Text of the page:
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How Much 3D Printing Cost? Factors Affecting Prices

When asked “How much does 3D printing cost?”, our answer “depends on the situation” is not to avoid the question, but because the cost of 3D printing is indeed influenced by multiple complex factors. The cost of each 3D printing is unique, ranging from a few dollars to thousands of yuan. Below, we will delve into these key factors in detail to help you better understand the cost structure of 3D printing.

How Much 3D Printing

Factors Affecting 3D Printing Prices

Material Cost

Material cost is one of the most direct and obvious costs in 3D printing. Different 3D printing technologies require different materials, such as plastics, metals, ceramics, etc. The price of materials varies depending on their type, quality, and source. For example, some high-performance engineering plastics may be more expensive, while some common PLA or ABS plastics are more affordable in price.

  • Thermoplastics:Thermoplastic filaments, such as PLA and ABS, are common in FDM printing. They are affordable and come in a wide range of colors and properties. Prices typically range from $20 to $50 per kilogram.
  • Resins:Resins used in SLA printing offer high detail and strength but are more expensive than thermoplastics. Standard resins cost between $50 to $200 per liter, with specialty resins costing even more.
  • Powders:Powdered materials for SLS and DMLS printers can be costly. Nylon powder for SLS printing ranges from $50 to $100 per kilogram, while metal powders for DMLS can exceed $500 per kilogram.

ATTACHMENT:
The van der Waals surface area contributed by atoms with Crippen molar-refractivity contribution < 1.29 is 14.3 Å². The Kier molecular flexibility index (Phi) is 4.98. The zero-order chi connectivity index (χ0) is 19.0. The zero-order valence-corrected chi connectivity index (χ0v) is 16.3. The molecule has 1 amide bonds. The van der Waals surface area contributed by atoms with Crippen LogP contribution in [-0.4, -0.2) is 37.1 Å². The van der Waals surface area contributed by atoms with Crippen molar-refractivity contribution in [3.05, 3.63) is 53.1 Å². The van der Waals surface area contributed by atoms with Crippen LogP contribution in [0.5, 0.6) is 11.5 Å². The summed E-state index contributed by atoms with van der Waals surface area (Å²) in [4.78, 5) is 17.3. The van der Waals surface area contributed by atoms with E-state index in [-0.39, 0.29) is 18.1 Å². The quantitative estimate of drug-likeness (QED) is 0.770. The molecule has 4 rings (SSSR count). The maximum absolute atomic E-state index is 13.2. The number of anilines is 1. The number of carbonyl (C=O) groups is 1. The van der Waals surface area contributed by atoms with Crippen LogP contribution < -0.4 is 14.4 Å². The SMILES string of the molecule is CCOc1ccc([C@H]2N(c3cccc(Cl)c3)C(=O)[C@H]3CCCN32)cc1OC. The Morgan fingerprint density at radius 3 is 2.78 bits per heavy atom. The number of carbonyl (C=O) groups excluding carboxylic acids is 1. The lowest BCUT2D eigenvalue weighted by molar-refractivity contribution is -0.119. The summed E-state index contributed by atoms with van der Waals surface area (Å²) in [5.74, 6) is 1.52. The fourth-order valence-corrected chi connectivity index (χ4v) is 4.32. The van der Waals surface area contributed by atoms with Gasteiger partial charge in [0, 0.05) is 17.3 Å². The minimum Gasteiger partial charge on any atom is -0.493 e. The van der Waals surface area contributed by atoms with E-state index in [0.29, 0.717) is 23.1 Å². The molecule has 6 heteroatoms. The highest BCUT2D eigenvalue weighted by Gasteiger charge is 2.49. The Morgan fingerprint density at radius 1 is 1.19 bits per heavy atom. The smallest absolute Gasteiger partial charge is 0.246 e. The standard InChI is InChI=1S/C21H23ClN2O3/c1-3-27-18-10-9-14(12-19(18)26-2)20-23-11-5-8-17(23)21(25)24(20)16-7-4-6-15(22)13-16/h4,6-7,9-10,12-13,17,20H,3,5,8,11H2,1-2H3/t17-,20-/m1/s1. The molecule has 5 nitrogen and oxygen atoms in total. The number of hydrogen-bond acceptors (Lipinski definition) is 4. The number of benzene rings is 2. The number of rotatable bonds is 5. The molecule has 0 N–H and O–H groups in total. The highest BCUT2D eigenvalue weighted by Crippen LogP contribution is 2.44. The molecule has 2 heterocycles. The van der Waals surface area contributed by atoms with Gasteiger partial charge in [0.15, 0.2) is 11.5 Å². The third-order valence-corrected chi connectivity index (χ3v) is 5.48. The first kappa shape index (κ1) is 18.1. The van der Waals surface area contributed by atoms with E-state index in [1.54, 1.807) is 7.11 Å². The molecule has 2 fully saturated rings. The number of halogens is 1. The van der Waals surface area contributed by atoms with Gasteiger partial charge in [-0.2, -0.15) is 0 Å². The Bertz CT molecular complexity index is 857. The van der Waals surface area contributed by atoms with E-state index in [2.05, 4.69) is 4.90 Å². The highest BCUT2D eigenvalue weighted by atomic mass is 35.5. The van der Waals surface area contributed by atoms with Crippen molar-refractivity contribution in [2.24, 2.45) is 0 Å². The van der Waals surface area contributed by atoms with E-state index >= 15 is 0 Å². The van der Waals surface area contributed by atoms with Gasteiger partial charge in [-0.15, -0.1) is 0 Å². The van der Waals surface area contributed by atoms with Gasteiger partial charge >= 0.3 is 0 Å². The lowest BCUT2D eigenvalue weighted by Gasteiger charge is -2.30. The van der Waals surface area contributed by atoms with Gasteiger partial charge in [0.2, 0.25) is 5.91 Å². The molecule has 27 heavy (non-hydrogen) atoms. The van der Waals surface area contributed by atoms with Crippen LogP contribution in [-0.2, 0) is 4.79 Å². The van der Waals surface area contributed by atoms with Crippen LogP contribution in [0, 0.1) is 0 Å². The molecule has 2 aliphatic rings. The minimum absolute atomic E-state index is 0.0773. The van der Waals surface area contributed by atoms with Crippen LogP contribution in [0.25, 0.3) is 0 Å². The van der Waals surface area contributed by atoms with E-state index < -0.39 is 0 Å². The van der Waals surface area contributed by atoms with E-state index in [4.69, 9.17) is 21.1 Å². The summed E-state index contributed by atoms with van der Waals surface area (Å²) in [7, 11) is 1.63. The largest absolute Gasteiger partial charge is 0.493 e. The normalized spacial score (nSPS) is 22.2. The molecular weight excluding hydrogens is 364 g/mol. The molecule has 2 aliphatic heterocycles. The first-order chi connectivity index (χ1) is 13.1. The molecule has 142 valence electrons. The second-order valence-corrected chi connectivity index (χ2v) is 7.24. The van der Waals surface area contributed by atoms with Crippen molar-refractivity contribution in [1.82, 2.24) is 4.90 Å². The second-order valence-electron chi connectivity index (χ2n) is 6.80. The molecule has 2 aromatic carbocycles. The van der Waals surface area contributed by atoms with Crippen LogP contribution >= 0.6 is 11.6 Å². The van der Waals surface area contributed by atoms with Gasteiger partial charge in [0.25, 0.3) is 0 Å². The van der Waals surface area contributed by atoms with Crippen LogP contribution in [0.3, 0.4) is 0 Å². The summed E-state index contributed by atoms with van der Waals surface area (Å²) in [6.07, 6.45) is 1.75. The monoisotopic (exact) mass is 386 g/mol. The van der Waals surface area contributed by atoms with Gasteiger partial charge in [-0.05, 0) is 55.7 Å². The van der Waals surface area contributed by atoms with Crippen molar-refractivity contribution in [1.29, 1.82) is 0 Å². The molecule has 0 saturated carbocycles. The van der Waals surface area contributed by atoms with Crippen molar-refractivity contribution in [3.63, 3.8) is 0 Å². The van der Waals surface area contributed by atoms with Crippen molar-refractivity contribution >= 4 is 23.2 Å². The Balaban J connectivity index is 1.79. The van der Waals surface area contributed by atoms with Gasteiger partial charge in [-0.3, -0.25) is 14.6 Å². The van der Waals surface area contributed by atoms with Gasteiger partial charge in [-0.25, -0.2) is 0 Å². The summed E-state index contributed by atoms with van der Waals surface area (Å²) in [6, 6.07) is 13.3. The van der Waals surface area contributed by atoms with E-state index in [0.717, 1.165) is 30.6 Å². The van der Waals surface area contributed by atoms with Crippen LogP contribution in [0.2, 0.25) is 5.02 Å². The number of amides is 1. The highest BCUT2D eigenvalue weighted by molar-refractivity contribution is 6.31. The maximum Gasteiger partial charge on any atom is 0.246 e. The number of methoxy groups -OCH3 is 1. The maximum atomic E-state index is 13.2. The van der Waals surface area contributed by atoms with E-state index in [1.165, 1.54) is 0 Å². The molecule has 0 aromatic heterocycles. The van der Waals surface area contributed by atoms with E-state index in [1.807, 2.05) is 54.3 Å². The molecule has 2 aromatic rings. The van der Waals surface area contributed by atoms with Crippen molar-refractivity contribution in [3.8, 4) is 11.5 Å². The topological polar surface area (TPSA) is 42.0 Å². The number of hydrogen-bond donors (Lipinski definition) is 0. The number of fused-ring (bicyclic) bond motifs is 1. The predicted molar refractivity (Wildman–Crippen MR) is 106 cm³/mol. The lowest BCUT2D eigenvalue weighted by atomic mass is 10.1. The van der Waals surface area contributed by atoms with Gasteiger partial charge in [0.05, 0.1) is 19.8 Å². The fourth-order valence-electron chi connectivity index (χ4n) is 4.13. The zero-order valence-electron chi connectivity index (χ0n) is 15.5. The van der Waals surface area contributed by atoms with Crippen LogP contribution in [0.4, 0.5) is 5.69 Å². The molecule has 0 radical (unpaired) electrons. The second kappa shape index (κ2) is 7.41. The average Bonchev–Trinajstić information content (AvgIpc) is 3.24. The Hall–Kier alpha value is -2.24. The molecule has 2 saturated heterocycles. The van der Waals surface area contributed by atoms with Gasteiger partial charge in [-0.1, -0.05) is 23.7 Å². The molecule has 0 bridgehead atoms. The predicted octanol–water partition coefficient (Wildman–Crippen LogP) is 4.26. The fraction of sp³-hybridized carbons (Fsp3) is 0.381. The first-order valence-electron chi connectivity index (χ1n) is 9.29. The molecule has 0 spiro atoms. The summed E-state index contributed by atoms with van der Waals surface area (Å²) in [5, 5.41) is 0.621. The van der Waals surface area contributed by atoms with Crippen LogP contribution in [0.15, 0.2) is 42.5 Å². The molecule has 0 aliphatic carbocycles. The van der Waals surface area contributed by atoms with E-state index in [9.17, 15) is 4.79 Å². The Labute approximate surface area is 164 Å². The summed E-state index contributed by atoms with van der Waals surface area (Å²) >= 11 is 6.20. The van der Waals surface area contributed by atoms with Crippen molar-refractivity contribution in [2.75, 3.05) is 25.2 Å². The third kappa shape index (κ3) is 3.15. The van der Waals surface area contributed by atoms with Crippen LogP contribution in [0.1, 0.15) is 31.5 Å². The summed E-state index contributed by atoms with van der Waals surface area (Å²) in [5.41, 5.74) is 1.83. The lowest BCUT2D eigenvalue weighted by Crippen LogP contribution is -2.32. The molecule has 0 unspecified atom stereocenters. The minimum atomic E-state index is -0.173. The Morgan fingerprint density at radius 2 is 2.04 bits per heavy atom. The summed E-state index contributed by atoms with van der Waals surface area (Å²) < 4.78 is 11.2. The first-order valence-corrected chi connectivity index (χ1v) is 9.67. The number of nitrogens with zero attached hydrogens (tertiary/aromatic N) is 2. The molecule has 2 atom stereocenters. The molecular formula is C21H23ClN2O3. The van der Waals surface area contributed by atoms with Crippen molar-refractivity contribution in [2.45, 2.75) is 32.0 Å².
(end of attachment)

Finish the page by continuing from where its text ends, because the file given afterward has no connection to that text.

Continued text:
Type of 3D Printer

There are various 3D printing technologies, for example, SLA technology can usually produce higher quality prints, but equipment and maintenance costs are also high. Therefore, when choosing printing technology, it is necessary to balance cost and quality.

Desktop Printers

Desktop 3D printers are typically used by hobbyists, educators, and small businesses. They are relatively inexpensive, with prices ranging from a few hundred to a few thousand dollars. The most common types of desktop printers include:

  • Fused Deposition Modeling (FDM): These printers are affordable and widely available. They use thermoplastic filaments that are heated and extruded layer by layer.
  • Stereolithography (SLA): SLA printers use a laser to cure liquid resin into solid objects. They offer higher resolution and detail than FDM printers but are generally more expensive.

Industrial Printers

Industrial 3D printers are used for professional and large-scale manufacturing purposes. They offer greater precision, speed, and material options but come at a significantly higher cost. Common types include:

  • Selective Laser Sintering (SLS): SLS printers use a laser to sinter powdered material into solid structures. They are ideal for producing durable and complex parts.
  • Direct Metal Laser Sintering (DMLS): DMLS printers work similarly to SLS but use metal powders. They are used in industries like aerospace and medical devices for creating metal parts with high precision.

Printer and Maintenance Costs

The prices, features, and application scenarios of different types of 3D printing equipment vary significantly.

Home-level 3D printers are typically designed for hobbyists, educational institutions, and small studios. These devices are relatively affordable, usually ranging from a few hundred to a few thousand dollars. Industrial-level 3D printers are used for large-scale production and applications requiring high precision. These devices are significantly more expensive, typically ranging from tens of thousands to hundreds of thousands of dollars.

Type of 3D PrinterExample ModelPrice Range (USD)